Sometimes the way the GP practice is organised can make it difficult to see the same doctor each time. Several people stressed the importance of having a relationship with a GP who knows you so that he or she is more able to assess how things are going. Melanie found it frustrating to have to keep telling her story to different doctors, and wanted the doctor to be able to observe her progress by knowing her better. Lou felt strongly that a review appointment should be not just be about medicine use, and that doctors should regularly discuss the possibility of alternative treatments such as counselling or therapy with patients. Stuart would like doctors to offer lifestyle advice and give more information and support about other ways to alleviate depression. 
 

Melanie found follow up appointments impersonal because...

Melanie found follow up appointments impersonal because...

Age at interview: 44
Sex: Female
Age at diagnosis: 43
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When you’re not seeing the same person they can’t tell whether there’s any change in you or, you know, if I was seeing the same doctor and they would say ‘Oh well you look like you’re having a good day today,’ or ‘How are you feeling you look a bit chirpier,’ or ‘Oh look you’ve bothered to put some make up on today’. But you see, when you see a different doctor they don’t see that so it would have probably been beneficial to see the same person so they could have ,maybe said to me, you know, ‘Well you seem to be pulling yourself together’ and ‘How have you managed to do that?’.
 
I think it would help to see the same person. And I know they could see hundreds of people in that period so they mightn’t necessarily remember you but I would hope that if they did they would be able to see whether you were worse than when you’d previously been in or whether you were a little bit improved.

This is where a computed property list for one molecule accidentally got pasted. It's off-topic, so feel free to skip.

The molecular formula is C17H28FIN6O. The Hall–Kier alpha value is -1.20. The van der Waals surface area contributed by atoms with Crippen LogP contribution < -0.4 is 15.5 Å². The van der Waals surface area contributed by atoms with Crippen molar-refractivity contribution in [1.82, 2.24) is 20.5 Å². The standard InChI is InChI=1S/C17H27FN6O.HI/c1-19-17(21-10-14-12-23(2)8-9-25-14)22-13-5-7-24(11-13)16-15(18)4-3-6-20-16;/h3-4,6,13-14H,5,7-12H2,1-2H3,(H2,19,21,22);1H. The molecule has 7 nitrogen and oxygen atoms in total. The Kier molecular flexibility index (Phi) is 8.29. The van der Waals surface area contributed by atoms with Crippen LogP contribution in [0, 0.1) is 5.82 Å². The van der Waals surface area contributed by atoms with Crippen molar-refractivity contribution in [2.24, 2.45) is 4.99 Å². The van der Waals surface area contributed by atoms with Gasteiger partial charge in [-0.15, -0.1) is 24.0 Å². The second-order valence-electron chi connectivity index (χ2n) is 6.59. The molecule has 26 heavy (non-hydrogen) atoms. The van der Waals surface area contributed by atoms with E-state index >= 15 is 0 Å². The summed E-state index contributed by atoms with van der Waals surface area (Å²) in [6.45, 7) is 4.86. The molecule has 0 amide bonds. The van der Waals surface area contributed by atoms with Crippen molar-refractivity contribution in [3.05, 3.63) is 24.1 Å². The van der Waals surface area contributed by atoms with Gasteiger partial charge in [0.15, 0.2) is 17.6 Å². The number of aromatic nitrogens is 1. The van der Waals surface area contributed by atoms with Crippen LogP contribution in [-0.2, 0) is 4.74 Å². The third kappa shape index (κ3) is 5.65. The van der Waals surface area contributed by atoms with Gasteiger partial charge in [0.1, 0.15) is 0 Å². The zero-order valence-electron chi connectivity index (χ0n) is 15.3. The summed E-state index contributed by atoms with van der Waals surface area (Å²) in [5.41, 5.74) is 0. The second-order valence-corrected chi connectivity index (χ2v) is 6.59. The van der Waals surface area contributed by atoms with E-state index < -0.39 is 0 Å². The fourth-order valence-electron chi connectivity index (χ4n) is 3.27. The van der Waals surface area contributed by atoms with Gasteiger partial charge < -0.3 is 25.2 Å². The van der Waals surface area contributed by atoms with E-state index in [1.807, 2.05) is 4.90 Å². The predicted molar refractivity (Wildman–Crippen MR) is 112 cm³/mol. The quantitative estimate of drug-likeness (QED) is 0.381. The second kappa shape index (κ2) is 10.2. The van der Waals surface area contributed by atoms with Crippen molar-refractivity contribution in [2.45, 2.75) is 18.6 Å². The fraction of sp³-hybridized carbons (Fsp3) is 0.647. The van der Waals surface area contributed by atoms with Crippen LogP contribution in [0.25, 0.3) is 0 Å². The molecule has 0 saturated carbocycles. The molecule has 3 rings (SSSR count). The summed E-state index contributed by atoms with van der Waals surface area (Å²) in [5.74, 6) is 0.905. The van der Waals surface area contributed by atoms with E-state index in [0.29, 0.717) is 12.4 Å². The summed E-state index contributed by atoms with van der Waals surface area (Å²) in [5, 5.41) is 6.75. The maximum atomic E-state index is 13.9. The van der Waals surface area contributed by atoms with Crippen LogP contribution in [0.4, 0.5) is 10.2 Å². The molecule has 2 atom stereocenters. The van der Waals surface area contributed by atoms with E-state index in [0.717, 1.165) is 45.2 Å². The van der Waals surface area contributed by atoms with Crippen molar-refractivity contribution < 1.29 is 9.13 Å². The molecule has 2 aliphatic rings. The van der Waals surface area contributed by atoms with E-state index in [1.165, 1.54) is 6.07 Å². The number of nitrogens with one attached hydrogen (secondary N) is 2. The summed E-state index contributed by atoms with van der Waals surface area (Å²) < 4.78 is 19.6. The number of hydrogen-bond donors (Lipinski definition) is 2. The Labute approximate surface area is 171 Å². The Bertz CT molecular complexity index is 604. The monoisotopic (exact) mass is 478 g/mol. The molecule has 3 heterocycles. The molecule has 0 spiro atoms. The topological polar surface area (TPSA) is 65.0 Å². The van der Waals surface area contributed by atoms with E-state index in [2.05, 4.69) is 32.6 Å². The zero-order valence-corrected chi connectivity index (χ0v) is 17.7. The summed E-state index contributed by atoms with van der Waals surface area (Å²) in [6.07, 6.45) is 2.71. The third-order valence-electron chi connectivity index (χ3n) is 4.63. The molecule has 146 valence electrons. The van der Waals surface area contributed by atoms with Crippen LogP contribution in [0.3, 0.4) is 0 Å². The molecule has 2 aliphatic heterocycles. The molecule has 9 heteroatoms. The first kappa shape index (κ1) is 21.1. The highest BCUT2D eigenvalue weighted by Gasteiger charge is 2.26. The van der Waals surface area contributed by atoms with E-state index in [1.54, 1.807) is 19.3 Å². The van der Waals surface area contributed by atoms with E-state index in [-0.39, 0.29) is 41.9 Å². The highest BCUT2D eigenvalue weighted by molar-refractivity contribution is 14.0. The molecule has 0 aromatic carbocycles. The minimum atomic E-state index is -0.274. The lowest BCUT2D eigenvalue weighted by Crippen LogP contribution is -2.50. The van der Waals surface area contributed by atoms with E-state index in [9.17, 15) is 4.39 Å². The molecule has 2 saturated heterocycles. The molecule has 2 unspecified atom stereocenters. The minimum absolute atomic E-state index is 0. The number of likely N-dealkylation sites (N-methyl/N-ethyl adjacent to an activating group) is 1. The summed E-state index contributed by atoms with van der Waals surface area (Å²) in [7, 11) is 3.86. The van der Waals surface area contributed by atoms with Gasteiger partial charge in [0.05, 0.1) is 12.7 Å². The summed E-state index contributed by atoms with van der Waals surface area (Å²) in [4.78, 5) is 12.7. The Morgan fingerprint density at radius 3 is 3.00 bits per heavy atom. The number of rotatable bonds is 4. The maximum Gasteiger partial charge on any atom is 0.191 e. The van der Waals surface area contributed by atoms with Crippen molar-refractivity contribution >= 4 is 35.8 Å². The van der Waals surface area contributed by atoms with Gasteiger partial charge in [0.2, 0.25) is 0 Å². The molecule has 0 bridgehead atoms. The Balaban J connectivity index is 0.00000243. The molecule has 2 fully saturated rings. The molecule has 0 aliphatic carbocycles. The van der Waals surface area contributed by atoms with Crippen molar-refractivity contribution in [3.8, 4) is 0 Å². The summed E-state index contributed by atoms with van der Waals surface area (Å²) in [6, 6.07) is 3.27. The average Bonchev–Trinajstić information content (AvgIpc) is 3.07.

Do they tend to, you know, have notes that they look at before you’ve been in the room or do you find that they just kind of on the spot and asking you questions?
 
They do have your records on the computer, I mean gone are the days of written doctors notes now it’s all on the computer but again it depends, you know, if the previous doctors typed anything up.
 
Whether it’s just a note of what you’re taking or more about how you’re feeling that sort of thing.
 
Yeah so, you know, I suppose that’s why they sit there and say well, you know, how are you feeling or do you think you’ve improved or. And I kind of want them to tell me if they think I’ve improved or moved on, it is very impersonal. I mean I appreciate the setup of GP’s surgeries and stuff like that and resources and, but you kind of want a little bit more when you are poorly or when, you know the fact that I feel like I’m waiting that long to see the counsellor and God forbid I was of a lesser constitution I could have thrown myself off the bridge by now because I could have thought nobody wants to help me.
 

The doctor was happy to issue a repeat prescription...

The doctor was happy to issue a repeat prescription...

Age at interview: 50
Sex: Male
Age at diagnosis: 49
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I haven’t seen my GP for a couple of months… well I’ve seen my GP about my migraine actually but not specifically about this. basically he said come back whenever you want and I’ll be more than happy to see you, if you get on with it okay, you feel you’re getting on with it okay, do that but at some point in the future there will have to be a review.
 
So you are on a repeat prescription?
 
I’m on a repeat prescription now so they know that I’m taking tablets, I haven’t gone back and said I think it’s time for that review.
 
Just slightly wary about that it sounds like.
 
I am a bit but I think, whilst they’re happy to keep with the repeat prescription without seeing me I’m happy to just stay on the tablets but I think after the summer I will go back and have an appointment just to talk about how I’m doing just so he knows and that they don’t forget me. I don’t think they have forgotten me.
 
I suppose that’s an opportunity to talk about your concerns about how long to be on them for?
 
Yes absolutely and he said a lot of people who go on come off too quickly and then they end up going back on again. So he said just see how you get on and of course and in due course, I don’t think it’s the case but I do think that like getting them on repeat prescription, because in my mind I’m thinking he’s conscious of who I am at least and maybe thinking oh yes it’s that guy who came in.